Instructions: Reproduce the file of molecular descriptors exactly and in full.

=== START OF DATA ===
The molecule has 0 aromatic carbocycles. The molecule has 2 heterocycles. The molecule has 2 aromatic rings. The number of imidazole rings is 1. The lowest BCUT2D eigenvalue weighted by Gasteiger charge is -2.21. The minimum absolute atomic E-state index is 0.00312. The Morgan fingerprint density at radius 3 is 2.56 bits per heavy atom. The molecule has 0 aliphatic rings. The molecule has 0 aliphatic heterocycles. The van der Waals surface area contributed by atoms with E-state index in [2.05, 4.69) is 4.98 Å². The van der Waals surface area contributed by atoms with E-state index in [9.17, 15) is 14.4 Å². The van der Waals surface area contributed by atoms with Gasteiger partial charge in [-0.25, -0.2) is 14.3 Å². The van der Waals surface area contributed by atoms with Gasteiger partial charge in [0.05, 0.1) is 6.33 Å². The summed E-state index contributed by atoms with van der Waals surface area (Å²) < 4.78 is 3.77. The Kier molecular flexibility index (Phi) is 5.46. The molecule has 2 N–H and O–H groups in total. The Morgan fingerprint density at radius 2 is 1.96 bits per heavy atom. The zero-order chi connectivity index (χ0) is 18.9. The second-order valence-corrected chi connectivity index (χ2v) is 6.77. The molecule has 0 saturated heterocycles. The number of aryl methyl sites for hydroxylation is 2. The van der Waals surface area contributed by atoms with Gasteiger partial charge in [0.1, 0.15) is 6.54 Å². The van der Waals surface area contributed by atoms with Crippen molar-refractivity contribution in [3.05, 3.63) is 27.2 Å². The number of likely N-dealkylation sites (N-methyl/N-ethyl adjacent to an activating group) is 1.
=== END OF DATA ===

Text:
The molecule has 0 aromatic carbocycles. The molecule has 2 heterocycles. The molecule has 2 aromatic rings. The number of imidazole rings is 1. The lowest BCUT2D eigenvalue weighted by Gasteiger charge is -2.21. The minimum absolute atomic E-state index is 0.00312. The Morgan fingerprint density at radius 3 is 2.56 bits per heavy atom. The molecule has 0 aliphatic rings. The molecule has 0 aliphatic heterocycles. The van der Waals surface area contributed by atoms with E-state index in [2.05, 4.69) is 4.98 Å². The van der Waals surface area contributed by atoms with E-state index in [9.17, 15) is 14.4 Å². The van der Waals surface area contributed by atoms with Gasteiger partial charge in [-0.25, -0.2) is 14.3 Å². The van der Waals surface area contributed by atoms with Gasteiger partial charge in [0.05, 0.1) is 6.33 Å². The summed E-state index contributed by atoms with van der Waals surface area (Å²) < 4.78 is 3.77. The Kier molecular flexibility index (Phi) is 5.46. The molecule has 2 N–H and O–H groups in total. The Morgan fingerprint density at radius 2 is 1.96 bits per heavy atom. The zero-order chi connectivity index (χ0) is 18.9. The second-order valence-corrected chi connectivity index (χ2v) is 6.77. The molecule has 0 saturated heterocycles. The number of aryl methyl sites for hydroxylation is 2. The van der Waals surface area contributed by atoms with Gasteiger partial charge in [0.1, 0.15) is 6.54 Å². The van der Waals surface area contributed by atoms with Crippen molar-refractivity contribution in [3.05, 3.63) is 27.2 Å². The number of likely N-dealkylation sites (N-methyl/N-ethyl adjacent to an activating group) is 1.